Friday, January 22, 2016

The Mandatum: let's not be hard on Pope Francis

It is tempting to see the decree allowing women's feet to be washed on Maundy Thursday as an indication of an acceleration of liturgical decay underway with Pope Francis, following his breaking of the rule up to now. However, what has happened is no different from what happened under his predecessors.

Bl Pope Paul VI gave in to the pressure of endemic abuse when he allowed the reception of Communion in the hand. But there are other examples too from his troubled reign. One of the most peculiar documents of the Papal Magisterium is his Sacrificium laudis, an Apostolic Letter directed to religious superiors, begging, cajoling, and ordering them to preserve Latin in the Office. You won't find this document in the Acta Apostolicis Sedis, and only in Italian on the Vatican website. The speed of its transformation into waste-paper gives new meaning to the phrase 'dead on arrival'. (You'll find an English translation on the LMS website.)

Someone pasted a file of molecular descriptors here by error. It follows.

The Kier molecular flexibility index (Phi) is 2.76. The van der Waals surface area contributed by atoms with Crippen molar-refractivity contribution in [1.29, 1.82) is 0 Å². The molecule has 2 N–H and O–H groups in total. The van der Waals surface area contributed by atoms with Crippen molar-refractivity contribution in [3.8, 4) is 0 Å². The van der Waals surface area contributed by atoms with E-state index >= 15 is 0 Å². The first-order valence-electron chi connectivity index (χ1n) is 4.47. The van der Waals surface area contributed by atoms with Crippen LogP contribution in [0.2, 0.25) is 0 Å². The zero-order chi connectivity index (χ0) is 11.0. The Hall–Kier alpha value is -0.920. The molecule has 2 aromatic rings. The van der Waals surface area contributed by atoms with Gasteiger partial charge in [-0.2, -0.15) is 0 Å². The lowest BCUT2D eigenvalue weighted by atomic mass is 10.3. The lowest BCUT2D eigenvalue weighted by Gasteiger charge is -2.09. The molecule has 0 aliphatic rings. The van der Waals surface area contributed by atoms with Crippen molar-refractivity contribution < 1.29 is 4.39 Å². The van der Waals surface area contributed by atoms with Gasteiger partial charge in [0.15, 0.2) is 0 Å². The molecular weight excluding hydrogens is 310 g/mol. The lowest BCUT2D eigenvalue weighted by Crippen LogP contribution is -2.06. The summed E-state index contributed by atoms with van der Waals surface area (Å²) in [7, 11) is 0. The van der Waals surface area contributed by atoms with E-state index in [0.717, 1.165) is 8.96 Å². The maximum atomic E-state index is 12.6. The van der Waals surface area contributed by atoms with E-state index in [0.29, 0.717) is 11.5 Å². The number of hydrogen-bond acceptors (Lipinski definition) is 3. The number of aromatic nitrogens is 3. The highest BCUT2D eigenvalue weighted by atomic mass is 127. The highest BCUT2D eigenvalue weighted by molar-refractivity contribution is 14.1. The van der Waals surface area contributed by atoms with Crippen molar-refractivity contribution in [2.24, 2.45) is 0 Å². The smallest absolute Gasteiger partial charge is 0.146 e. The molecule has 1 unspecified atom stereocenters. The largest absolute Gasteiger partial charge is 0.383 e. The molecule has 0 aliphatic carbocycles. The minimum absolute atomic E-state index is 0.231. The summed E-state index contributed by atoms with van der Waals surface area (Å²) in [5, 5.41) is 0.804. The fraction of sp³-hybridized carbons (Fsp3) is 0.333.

Pope St John Paul II gave way, again because of the pressure of abuses, on Altar girls. It was he, also, who permitted another set of countries to take up Communion in the hand. It was on his watch, again, that the restrictions on Communion under Both Kinds fell by the wayside - this was forbidden on Sundays, in theory, and for 'large congregations', but the American bishops defied him, and he gave in. It was under him that major investigations of American seminaries and women religious were turned into whitewash, liturgical abuses were established on an industrial scale at the World Youth Days, and being blessed by witch doctors, kissing the Koran, and putting Buddha on altars became de rigeur. Religious sisters not wearing their habits sat right in front of him at a Papal Mass of beatification in Australia in 1995. That day, liturgical discipline was dead.